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Army aims to keep supply chain churning, says Gen. Perna

By David Vergun, Army News Service October 17, 2017

WASHINGTON -- The Army relies on industry, as well as its own organic base, to repair and maintain weapons and equipment through the supply chain, said Gen. Gustave F. Perna.

Over the last 16 years, however, that supply chain has "atrophied for many reasons," Perna said, "one of which was we didn't use certain types of equipment."

Perna, commander of U.S. Army Materiel Command, spoke during a media roundtable, Oct. 10, at the Association of the U.S. Army's Annual Meeting and Exposition here.

Abrams tanks, Bradleys and Strykers were not heavily used in Iraq and Afghanistan, particularly over the last eight years of counterinsurgency operations and advise, train and assist missions, he said.

"When you don't use it, equipment doesn't break. When equipment doesn't break, you don't replace repair parts. When you don't replace repair parts, you don't buy them. Then industry doesn't stock them. The supply chain then atrophies," he explained.

If the supply chain atrophies, parts are not available in time of dire need, such as during a surge or major operation, he said.

It wasn't just the tanks, Bradleys and Strykers that were underused, however. Certain types of communications gear, weapons and logistic support systems were also not heavily used, most notably because the Army went to "white truck" or contractor-based logistics, in its forward operating bases, he said.

One notable exception to the atrophy, he noted, is aviation. Over the course of the last 16 years, the demand for aviation was and still is very strong.

Another cause of supply-chain atrophy, Perna said, relates to lack of funding to purchase parts and equipment. That is due to two causes: the 2011 Budget Control Act, plus several years of continuing resolutions in lieu of a budget.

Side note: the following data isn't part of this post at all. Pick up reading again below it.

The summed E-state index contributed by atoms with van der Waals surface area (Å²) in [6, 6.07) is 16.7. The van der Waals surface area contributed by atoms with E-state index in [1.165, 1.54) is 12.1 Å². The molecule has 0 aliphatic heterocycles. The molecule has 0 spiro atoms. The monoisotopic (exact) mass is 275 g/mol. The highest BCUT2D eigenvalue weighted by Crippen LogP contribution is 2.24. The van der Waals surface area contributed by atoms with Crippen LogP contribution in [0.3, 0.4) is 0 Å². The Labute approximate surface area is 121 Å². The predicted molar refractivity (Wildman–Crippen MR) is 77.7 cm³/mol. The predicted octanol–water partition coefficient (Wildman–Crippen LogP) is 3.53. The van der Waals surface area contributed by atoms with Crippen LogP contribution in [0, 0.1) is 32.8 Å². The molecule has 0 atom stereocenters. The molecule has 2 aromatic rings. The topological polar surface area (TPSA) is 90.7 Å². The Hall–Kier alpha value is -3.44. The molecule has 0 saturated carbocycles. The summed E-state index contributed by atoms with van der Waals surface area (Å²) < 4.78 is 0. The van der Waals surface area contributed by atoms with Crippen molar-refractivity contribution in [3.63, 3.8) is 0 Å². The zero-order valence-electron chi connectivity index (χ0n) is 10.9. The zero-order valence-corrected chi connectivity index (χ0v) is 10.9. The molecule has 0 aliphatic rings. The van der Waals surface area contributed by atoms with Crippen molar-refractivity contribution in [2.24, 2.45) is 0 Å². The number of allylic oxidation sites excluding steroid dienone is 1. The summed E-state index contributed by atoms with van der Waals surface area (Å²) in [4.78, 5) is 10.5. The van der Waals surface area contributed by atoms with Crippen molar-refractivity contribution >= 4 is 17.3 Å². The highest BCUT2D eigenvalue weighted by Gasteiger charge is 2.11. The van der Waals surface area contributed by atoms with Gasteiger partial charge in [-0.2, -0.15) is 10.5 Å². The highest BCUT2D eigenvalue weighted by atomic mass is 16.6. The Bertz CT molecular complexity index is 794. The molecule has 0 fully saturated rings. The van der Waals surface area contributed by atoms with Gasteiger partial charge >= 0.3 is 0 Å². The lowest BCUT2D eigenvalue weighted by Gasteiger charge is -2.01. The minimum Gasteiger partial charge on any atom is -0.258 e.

The U.S. Army Materiel Command's system of replenishment is funded through the Army working capital fund, he explained.

"In order to use that money, you have to be able to sell what you have on hand," he said. "It's a business. So if there's not a big year of sell, then the next year you're penalized in that you have to demonstrate demand and requirement for that piece of property."

When sequestration occurred in fiscal year 2013, there was no demand for repair parts and components and the supply chain was essentially shut down.

It wasn't until the latter half of FY15 that the operation tempo increased significantly, thereby increasing demand for parts.

In FY18 "we have double the amount of obligation authority we had in FY14" for parts and replenishment, he said, adding "I'm confident we can catch up to our requirements."

The big caveat to this, he said, is if sequestration kicks in this winter.

"The impact would be catastrophic," he said.

PREPOSITIONED STOCKS

Perna touched on a couple of other topics, including Army preposition stocks, or APS.

Those APS are located around the world so that combatant commanders don't have to wait for equipment and supplies to cross oceans and continents from the U.S., should the need arise.

U.S. Army Materiel Command is now "ensuring that equipment is configured for combat so that it has a shoot, move and communicate capability, ready to be issued to Soldiers within 96 hours of arrival," he said.

The makeup of that equipment at each location is classified, but the Army chief of staff has given direction as to where he wants those munitions to be, given the levels and types of threats faced, he said.

When equipment is reset, it gets repaired, new parts, and a complete overhaul. Besides that, it also receives all of the latest upgrades, Perna said. Gear in APS is first in line to receive that reset materiel, he said.

"Soldiers drawing that equipment should have confidence in using that equipment and they know it's the best we have," he said.

ORGANIC INDUSTRIAL BASE

Perna said he's particularly proud of the "artisans" working at the 23 depots, arsenals and plants across the U.S., who are providing "incredible capability."

Over the last 16 years of war, that workforce "brought equipment out of the fight and reset it, extending its life," he said, instead of creating "an iron mountain" junkyard.

In terms of reset, it's sometimes cheaper to use commercial industry, he said. "They're a great partner. We need them with us. But we also need to maintain the capability of the depots.

"You don't create a welder putting welds on a Stryker, Abrams or Bradley right out of high school," he said. "These are artisans who've been trained, who know how to put the welds on that will withstand blasts. So here's my question. Do you want to put your son or daughter in a tanks Bradley or Stryker that has a trained artisan doing that work or do you want to have the quickest and cheapest?"



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